Thereafter in use, any light beam exiting fiber 10, for example, passes through lens 52 and is focused upon field lens 60 from where it is reimaged to focus upon lens 52 before being passed on to fiber 12. With the arrangement of the present invention exact alignment is not an absolute critical factor since the focusing of enlarged images of the fiber ends substantially reduces the sensitivity to lateral, longitudinal or angular misalignment. A comparison of the results utilizing the present optical fiber connector 20 to prior optical fiber connectors is set forth in tabular form hereinbelow substantiating the substantial reduction of misalignment error.
Reference is now made to FIG. 6 of the drawing which illustrates an alternate embodiment of this invention in the form of optical fiber connector 80. Optical fiber connector 80 has eliminated the need for central housing 37 shown in FIG. 5 by directly abutting end fixtures 82 and 84 together. Since end fixtures 82 and 84 are substantially identical in construction, the following description will refer to only end fixture 82, with like elements given similar reference numerals with respect to end fixture 84.
More specifically, end fixture 82 includes a longitudinally extending, elongated indentation 86 at one end of fixture 82 and terminating in an accurately sized aperture 88 approximately at the midpoint of the fixture. The remaining portion of fixture 82 is in the form of another longitudinally extending indentation 90 sealed by an aperture plate 92 having a centrally located aperture 94 therein made of any suitable transparent material.
Any suitable imaging or magnification lens 22 (24) of a numerical aperture (N.A.) determined in the manner set forth hereinabove is mounted within indentation 90 in a similar fashion to lens 22 (24) shown with respect to connector 20 in FIG. 5. A conventional snap-ring 98 securely positions lens 96 in place therein. Extending from fixture 82 adjacent the end thereof containing aperture plate 92 is a circumferential radially extending flange 100. By the abutment of flanges 100 of both fixtures 82 and 84, fixtures 82 and 84 can be brought into engagement with one another during field use and secured together by the use of any suitable fastening means such as a plurality of bolts 102 and nuts 104.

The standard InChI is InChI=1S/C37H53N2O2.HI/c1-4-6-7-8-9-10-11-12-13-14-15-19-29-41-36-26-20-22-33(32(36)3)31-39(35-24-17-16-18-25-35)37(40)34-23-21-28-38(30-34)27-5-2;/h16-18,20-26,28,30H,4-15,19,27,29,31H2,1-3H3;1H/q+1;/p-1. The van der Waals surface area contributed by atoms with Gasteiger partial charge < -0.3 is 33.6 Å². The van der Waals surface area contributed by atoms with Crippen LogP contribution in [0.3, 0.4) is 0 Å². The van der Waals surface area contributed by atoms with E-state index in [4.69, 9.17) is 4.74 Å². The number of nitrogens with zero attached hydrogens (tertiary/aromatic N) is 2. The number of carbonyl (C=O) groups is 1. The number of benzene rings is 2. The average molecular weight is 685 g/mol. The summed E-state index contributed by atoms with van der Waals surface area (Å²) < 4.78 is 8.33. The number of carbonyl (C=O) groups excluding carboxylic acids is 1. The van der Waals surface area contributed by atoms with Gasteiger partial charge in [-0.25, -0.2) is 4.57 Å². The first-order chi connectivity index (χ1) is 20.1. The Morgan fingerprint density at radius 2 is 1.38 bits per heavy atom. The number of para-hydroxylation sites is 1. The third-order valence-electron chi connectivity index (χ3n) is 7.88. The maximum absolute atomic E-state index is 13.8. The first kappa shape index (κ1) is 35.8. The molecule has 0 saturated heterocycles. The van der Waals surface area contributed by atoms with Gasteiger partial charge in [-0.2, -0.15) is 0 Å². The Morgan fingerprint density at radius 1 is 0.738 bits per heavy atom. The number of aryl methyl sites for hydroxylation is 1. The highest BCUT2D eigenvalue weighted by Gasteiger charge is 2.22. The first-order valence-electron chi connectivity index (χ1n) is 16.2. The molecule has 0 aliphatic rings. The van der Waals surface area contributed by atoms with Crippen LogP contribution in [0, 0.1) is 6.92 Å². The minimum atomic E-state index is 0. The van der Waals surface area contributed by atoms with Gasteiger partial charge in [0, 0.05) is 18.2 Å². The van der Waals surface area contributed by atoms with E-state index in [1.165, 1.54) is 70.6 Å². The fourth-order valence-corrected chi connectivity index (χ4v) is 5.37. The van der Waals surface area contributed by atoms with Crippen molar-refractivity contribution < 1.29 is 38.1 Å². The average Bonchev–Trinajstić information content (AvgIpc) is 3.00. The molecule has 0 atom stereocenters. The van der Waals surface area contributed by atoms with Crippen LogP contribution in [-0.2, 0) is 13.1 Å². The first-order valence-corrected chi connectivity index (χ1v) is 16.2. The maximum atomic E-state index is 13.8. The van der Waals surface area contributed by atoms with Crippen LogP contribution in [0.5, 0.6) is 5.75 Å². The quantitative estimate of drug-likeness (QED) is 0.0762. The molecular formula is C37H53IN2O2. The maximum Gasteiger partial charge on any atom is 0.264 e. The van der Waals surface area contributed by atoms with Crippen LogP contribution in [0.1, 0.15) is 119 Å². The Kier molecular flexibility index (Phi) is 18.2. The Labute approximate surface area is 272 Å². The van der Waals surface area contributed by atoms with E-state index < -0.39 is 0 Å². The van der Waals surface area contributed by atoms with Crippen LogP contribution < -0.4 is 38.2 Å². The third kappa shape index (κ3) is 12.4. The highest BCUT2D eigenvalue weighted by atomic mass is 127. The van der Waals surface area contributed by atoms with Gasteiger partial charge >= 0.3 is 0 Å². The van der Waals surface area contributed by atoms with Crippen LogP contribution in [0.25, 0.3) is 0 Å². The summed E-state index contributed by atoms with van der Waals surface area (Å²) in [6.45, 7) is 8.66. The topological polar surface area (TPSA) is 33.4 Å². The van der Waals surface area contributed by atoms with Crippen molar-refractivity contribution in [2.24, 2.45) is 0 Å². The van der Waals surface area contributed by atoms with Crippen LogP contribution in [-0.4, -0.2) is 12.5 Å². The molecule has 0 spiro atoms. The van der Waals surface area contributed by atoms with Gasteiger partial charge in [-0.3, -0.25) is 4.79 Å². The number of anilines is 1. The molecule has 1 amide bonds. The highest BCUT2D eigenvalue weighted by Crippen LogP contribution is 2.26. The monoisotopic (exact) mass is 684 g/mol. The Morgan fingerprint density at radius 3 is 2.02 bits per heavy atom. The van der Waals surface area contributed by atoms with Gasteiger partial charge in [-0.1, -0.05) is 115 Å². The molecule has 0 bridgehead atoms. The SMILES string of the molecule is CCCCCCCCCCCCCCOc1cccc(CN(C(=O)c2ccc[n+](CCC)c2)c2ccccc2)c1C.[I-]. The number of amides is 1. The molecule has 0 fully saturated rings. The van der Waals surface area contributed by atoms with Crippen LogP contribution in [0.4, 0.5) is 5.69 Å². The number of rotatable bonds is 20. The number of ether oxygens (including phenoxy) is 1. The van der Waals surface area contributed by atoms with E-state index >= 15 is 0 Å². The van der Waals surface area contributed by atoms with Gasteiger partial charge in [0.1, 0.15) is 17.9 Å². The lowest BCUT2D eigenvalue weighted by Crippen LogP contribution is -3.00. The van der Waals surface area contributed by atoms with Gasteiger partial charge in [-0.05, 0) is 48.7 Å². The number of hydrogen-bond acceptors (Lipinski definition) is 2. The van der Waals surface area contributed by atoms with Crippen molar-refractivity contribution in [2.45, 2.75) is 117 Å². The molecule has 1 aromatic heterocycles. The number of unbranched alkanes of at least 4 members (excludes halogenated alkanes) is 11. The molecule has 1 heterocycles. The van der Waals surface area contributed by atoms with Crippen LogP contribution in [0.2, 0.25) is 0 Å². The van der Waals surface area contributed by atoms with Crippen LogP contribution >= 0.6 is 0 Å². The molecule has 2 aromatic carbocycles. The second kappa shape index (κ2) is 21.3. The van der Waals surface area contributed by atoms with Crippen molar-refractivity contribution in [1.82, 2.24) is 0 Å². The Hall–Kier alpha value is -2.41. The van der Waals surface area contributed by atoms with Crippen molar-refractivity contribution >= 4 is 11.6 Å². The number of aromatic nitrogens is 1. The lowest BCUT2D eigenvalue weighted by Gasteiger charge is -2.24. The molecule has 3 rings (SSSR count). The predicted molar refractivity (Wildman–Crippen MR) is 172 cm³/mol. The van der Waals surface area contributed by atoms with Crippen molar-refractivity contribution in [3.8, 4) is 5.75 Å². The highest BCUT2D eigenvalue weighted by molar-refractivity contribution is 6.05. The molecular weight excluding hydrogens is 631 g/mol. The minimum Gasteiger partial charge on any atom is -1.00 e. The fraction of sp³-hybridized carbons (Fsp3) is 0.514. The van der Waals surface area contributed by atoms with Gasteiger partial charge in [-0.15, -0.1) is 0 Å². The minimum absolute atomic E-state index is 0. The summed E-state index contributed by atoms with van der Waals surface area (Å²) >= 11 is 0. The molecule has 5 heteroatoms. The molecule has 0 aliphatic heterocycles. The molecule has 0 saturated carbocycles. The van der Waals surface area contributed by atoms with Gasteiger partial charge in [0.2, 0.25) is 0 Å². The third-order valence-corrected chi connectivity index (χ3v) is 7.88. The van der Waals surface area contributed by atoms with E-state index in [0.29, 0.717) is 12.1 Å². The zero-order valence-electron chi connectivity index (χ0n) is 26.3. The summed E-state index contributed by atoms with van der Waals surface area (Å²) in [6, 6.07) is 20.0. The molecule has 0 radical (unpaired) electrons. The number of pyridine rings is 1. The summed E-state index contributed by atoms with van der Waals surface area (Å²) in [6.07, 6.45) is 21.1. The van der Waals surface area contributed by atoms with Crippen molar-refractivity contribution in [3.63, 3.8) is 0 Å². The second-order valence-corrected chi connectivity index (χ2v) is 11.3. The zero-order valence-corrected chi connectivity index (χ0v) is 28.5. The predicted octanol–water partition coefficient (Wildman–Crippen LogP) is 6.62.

Just as with fixtures 32 and 34, fixtures 82 and 84 have cables 36 and 38 and optical fibers 10 and 12 fixedly secured in place during manufacture. In this manner, coupling of fibers 10 and 12 in the field can take place rapidly with merely the connection of fixtures 82 and 84. Operation of this embodiment is similar to the preferred embodiment set forth in FIGS. 4 and 5 provides for a substantial reduction in sensitivity to lateral, longitudinal and angular misalignment during the interconnection of optical cables and their associated optical fibers.
Quantative comparisons of the alignment sensitivity of various types of designs including the present invention are provided in Tables I and II set forth hereinbelow in order to substantiate the effectiveness of the present invention. Table I defines the expressions utilized in determining the coupling losses due to lateral displacement (Δx), axial displacement (Δz), and angular displacement (Δθ) for the butted fiber connector, the collimated beam connector and the optical fiber connector 20 (80) of the present invention.
The expressions for losses due to lateral and angular displacements (Δx, Δθ) are approximations based upon geometrical considerations while the expression for the loss due to axial displacement (Δz) represents a fit to experimental data as found in the book entitled Optical Fiber Telecommunications edited by S. E. Miller and A. G. Chynoweth, Academic Press, New York, 1979, pg. 486.